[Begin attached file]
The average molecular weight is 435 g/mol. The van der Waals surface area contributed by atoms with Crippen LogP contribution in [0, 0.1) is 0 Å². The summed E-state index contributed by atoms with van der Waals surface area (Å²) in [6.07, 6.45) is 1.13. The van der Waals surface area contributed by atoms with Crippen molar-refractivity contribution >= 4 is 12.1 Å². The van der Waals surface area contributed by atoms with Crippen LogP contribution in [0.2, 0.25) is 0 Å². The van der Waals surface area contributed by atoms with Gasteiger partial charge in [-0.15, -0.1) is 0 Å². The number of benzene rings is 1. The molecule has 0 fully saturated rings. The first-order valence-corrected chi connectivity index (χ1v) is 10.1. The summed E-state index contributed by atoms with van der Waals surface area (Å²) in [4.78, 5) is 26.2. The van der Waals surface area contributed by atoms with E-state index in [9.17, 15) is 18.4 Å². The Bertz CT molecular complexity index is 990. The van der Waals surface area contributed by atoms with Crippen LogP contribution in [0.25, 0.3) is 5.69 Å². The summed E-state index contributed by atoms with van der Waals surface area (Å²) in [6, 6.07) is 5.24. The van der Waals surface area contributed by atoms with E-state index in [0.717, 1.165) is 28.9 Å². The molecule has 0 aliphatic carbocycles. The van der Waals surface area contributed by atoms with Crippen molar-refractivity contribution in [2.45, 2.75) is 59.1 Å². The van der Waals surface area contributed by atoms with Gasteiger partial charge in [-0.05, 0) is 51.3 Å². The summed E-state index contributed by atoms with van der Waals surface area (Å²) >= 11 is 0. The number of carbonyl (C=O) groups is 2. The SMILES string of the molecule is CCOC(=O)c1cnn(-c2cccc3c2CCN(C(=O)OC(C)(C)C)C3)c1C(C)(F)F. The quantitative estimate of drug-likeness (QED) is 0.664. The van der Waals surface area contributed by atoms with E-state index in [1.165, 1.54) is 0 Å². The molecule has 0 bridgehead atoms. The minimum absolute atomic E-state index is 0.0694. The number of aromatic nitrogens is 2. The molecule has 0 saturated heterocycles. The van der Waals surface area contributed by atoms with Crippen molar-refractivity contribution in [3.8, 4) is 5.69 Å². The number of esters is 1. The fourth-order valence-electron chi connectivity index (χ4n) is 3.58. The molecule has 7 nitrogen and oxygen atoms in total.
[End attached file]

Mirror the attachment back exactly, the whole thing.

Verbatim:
The average molecular weight is 435 g/mol. The van der Waals surface area contributed by atoms with Crippen LogP contribution in [0, 0.1) is 0 Å². The summed E-state index contributed by atoms with van der Waals surface area (Å²) in [6.07, 6.45) is 1.13. The van der Waals surface area contributed by atoms with Crippen molar-refractivity contribution >= 4 is 12.1 Å². The van der Waals surface area contributed by atoms with Crippen LogP contribution in [0.2, 0.25) is 0 Å². The van der Waals surface area contributed by atoms with Gasteiger partial charge in [-0.15, -0.1) is 0 Å². The number of benzene rings is 1. The molecule has 0 fully saturated rings. The first-order valence-corrected chi connectivity index (χ1v) is 10.1. The summed E-state index contributed by atoms with van der Waals surface area (Å²) in [4.78, 5) is 26.2. The van der Waals surface area contributed by atoms with E-state index in [9.17, 15) is 18.4 Å². The Bertz CT molecular complexity index is 990. The van der Waals surface area contributed by atoms with Crippen LogP contribution in [0.25, 0.3) is 5.69 Å². The summed E-state index contributed by atoms with van der Waals surface area (Å²) in [6, 6.07) is 5.24. The van der Waals surface area contributed by atoms with E-state index in [0.717, 1.165) is 28.9 Å². The molecule has 0 aliphatic carbocycles. The van der Waals surface area contributed by atoms with Crippen molar-refractivity contribution in [2.45, 2.75) is 59.1 Å². The van der Waals surface area contributed by atoms with Gasteiger partial charge in [-0.05, 0) is 51.3 Å². The summed E-state index contributed by atoms with van der Waals surface area (Å²) >= 11 is 0. The number of carbonyl (C=O) groups is 2. The SMILES string of the molecule is CCOC(=O)c1cnn(-c2cccc3c2CCN(C(=O)OC(C)(C)C)C3)c1C(C)(F)F. The quantitative estimate of drug-likeness (QED) is 0.664. The van der Waals surface area contributed by atoms with E-state index in [1.165, 1.54) is 0 Å². The molecule has 0 bridgehead atoms. The minimum absolute atomic E-state index is 0.0694. The number of aromatic nitrogens is 2. The molecule has 0 saturated heterocycles. The van der Waals surface area contributed by atoms with Crippen molar-refractivity contribution in [3.8, 4) is 5.69 Å². The number of esters is 1. The fourth-order valence-electron chi connectivity index (χ4n) is 3.58. The molecule has 7 nitrogen and oxygen atoms in total.